It’s time to cancel cancel culture

Illustration by Aleah Green

As consumers of media, entertainment and sports, and as active participants in American democracy, we hold immense power. We elect politicians, make athletes into globally-recognized figures and provide media companies with the support and funding necessary to continue producing their projects. It is our ability within a capitalistic structure to build up and tear down such entities as we see fit. 

The act of withdrawing support and ripping the platform out from under celebrities, or business’ feet has become known as “canceling.” 

When Harvey Weinstein came under fire for severe sexual misconduct, he was the well-deserving recipient of a canceling wave that came his way. Social media united in a scorching condemnation of his actions, the Producers Guild of America banned him for life and he was eventually sentenced to 23 years in prison. 

In some cases, cancel culture has been a righteous deliverance of justice to people who are undeserving of their platforms or fame. However, recently, cancel culture has taken a dangerous swing toward negativity. Instead of being a tool of the people to take down despicable elements of humanity, it has drifted toward a mob mentality of hate and hasty conclusions. 

One of the recent victims of the darker new-era cancel culture is a rising television star, Jodie Comer. Comer was launched into the spotlight as the lead actor of BBC America’s hit drama and black comedy show, “Killing Eve.” In September, Comer won an Emmy for outstanding lead actress in a drama, becoming the first Emmy winner to be born in the 1990s, at the age of 27. This prestigious award comes after her win of a BAFTA TV award back in May 2019. Comer is nominated for the same award in this year’s Emmys, for her recurring role in “Killing Eve” as the international assassin, Villanelle.

While Comer’s character is certainly familiar with death, I doubt Comer herself is ready for the assassination of her career that many former fans are calling for. 

In the past month, Twitter flooded with the hashtag #JodieComerIsCanceled. The backlash began as fans ran with unsubstantiated rumors that the Liverpool native was dating an American republican. Speculation on Comer’s love life uncovered details about her apparent boyfriend that upset and angered many fans. 

While Comer herself has been vocal on social media in support of the LGBTQ+ community and the Black Lives Matter movement, the possibility of Comer dating a Republican is where the cancelers drew the line.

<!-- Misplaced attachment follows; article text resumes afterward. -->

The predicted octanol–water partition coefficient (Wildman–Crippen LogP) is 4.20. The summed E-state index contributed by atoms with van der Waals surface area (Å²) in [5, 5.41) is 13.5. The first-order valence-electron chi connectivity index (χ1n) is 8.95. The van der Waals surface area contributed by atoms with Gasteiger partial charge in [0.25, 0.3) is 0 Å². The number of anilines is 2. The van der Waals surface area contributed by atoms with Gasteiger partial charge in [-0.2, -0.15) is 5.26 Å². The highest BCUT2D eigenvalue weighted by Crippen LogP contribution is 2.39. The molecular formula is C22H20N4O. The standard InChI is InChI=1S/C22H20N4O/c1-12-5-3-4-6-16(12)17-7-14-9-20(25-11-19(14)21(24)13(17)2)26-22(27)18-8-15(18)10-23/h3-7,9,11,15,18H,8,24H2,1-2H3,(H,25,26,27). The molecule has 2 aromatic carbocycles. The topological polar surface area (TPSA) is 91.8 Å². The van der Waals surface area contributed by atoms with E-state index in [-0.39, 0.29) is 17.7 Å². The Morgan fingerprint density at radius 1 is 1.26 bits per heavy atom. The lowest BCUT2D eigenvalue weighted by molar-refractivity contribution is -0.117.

Canceling Comer based on speculation is an example of just how far cancel culture has swung toward mob mentality intolerance. A public humiliation and takedown of anyone who doesn’t fit the cookie-cutter mold of our own beliefs and opinions, or dating someone with opposing viewpoints threatens to throw society’s collective movement toward tolerance and inclusion down the drain. 

The Constitution itself, in Article II, Section 2, allows the president to show forgiveness and tolerance of “offenses against the United States,” through pardons and clemency. President Washington set the example by pardoning two men of treason after the Whiskey Rebellion in the 1790s. Since then, thousands of presidential acts of clemency have been granted. 

America was not founded on ideals of conformity and the idea that public shaming and conviction without due process is the best route to improving humans. The infamous Salem Witch Trials show just how dangerous and inhumane a society with such elements can be. 

Yet, cancel culture has become a normalized modern version of burning people at the stake for daring to defy our expectations and definitions of what is acceptable. Instead of sticking to ending the Harvey Weinsteins of the world, who undoubtedly deserve the wrath of a united movement, cancel culture has slit the throat of Jodie Comers based on speculation and intolerance of differing opinions alone.

Spreading hate and unleashing anger in the name of righteous canceling is something I thought I left in the teenage, hormone-filled halls of middle school. Today, it is just as prevalent in the unfettered threads of Twitter mentions and social media pages. It’s time for us as a society to grow up and cut ties with cancel culture. By all means, exercise your freedom of speech and right to withdraw support from anyone you choose, but remember that diversity is what makes life so beautiful. Not everyone looks the same, loves the same people or views politics the same way. If we canceled everyone we differ from, no one would remain.